Jadesola James: Why Multicultural BRIDGE's focus on cultural competency made me want to work there

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Not all heroes wear capes. Some work from the grassroots all the way up, educating and enriching their communities for the better.

Some, like Gwendolyn Hampton VanSant and Multicultural BRIDGE, are a source for cultural competency and much more within the reach of your town.

Even within the dated, white walls of my school on the hill, BRIDGE found a way to reach me. Gwendolyn came to facilitate the black affinity group at the end of my sophomore year, once every other week. The majority of the black students at Miss Hall's sat around a classroom table, and Gwendolyn encouraged us to speak, to share, to lift each other up.

We aired our grievances and came to terms with the more difficult facets of being the minority in an oppressive environment. On my birthday, Gwendolyn brought cupcakes and we listened to Earth, Wind & Fire. Within this room we could laugh, put aside fear of scrutiny and being called by the wrong names. The contrast between "traditional" values of an all girls boarding school and a dynamic, action-oriented social justice organization was a necessary outlet.

This was the first experience I had with BRIDGE.     Multicultural BRIDGE's mission is stated as, "We promote mutual understanding and acceptance among diverse groups serving as a resource to both local institutions and the community at large." This statement leaves room for all sorts of beneficial action.

In my junior year when some of my friends and I were harassed at the Berkshire Mall by Confederate flag-wearing youth, BRIDGE was at our school the following Monday to provide a day of cultural competency training for students and faculty. More than being there when needed, BRIDGE responds to situations for the sake of aiding in recovery and rehabilitation. No one in this world is born equipped to deal with situations of social injustice, and this organization works to help communities move forward together for the collective good.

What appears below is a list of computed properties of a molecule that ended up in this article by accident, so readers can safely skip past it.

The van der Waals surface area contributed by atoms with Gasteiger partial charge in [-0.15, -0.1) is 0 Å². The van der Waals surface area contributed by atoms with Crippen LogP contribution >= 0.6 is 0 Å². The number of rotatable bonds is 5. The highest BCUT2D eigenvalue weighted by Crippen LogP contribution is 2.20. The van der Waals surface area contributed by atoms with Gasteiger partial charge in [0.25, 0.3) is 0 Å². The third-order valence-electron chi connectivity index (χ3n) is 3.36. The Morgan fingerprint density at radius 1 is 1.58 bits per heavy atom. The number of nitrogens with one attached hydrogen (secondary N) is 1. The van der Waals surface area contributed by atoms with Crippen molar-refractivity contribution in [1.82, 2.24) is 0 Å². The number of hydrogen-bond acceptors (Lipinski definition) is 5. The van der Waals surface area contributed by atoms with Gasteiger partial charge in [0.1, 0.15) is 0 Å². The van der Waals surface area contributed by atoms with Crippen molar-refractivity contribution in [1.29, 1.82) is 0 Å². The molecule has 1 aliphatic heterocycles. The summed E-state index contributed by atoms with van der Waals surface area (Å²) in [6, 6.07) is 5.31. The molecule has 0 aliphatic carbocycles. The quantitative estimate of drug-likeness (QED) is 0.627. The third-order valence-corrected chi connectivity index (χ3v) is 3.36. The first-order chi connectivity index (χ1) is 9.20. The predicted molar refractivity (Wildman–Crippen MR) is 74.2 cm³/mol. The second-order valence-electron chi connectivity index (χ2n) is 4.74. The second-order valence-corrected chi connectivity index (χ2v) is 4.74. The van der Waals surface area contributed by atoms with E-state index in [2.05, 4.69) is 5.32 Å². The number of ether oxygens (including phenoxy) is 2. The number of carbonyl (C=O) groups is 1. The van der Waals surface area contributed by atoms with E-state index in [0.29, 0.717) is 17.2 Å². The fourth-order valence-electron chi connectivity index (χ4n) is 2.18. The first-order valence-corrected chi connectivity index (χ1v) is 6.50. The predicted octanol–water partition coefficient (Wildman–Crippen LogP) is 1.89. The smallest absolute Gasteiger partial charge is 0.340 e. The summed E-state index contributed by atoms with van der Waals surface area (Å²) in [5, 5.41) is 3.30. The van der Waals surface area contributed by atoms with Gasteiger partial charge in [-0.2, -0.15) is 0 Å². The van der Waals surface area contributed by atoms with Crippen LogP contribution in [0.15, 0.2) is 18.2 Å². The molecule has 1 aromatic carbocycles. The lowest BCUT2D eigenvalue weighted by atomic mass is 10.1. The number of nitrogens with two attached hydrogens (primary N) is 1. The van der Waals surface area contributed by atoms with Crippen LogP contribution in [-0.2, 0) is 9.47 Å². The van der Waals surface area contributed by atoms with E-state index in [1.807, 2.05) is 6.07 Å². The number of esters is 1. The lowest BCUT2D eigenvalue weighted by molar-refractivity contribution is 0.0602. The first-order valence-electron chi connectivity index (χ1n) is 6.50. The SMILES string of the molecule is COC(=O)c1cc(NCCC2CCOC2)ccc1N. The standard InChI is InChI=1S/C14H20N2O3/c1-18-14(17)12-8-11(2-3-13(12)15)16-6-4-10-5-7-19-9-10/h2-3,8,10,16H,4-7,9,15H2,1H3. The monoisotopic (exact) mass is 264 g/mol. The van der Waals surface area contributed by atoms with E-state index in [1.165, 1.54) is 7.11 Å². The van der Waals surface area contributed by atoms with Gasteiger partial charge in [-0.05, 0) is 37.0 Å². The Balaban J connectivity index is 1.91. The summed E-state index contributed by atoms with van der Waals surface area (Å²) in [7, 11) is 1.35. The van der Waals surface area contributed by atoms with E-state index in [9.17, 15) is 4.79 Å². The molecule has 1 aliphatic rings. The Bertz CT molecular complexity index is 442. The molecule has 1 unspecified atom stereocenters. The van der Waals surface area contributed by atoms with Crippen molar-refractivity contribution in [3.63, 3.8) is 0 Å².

More opportunities became available to me when my eyes opened. I went to BRIDGE's production of Facing Our Truths, and hassled teachers at my school to give me a ride to a meeting of the Race Task Force. For my senior Horizons internship, I had no doubt that I would be a BRIDGE intern. Gwendolyn was my direct line to the community, giving me causes to get involved in through my writing.

My fellow interns, Maya Finston-Fox and Tiffany Harris, were constant support systems and inspirations. Maya led the effort to work with public schools in the area on racial sensitivity in response to incidents and to prepare for the future. Tiffany worked yearlong with the Race Task Force, organizing agendas and keeping them focused toward a common, sustainable goal.

As I reflect now, I see that my time these past years with BRIDGE has given me additional purpose. From within my school community, we are constantly unaware of the cultures and concerns that flow throughout the Berkshires.

I feel that the meaning of community is more than where you go to school. I may not be from Pittsfield, but the people I've met, worked with and achieved with have added to my understanding of the quiet power in the environment.

My activism has flourished at Multicultural BRIDGE, but what I really sought was a safe space. I eat my breakfast sandwich, I trade ideas with Maya and Tiffany, and Gwendolyn tells me of a new event or occurrence in the area. I open my laptop, and I write my most unadulterated thoughts. Then, all of you read them.

This is an opportunity many students my age do not have, and I've been so fortunate. I thank the Eagle for giving me this outlet, my fellow interns for their drive and passion, and Gwendolyn for her years of support.

People of color need spaces to assure them that they are still valid in a world that often scars them, and BRIDGE has consistently been mine. For any person, regardless of identity, do what you can to add to the definition of community and stretch beyond the comfort of your situation. It is very likely that an organization could be waiting to work with someone just like you.

Jadesola James is an intern at Multicultural BRIDGE and a senior at Miss Hall's School in Pittsfield. The opinions expressed by columnists do not necessarily reflect the views of The Berkshire Eagle.


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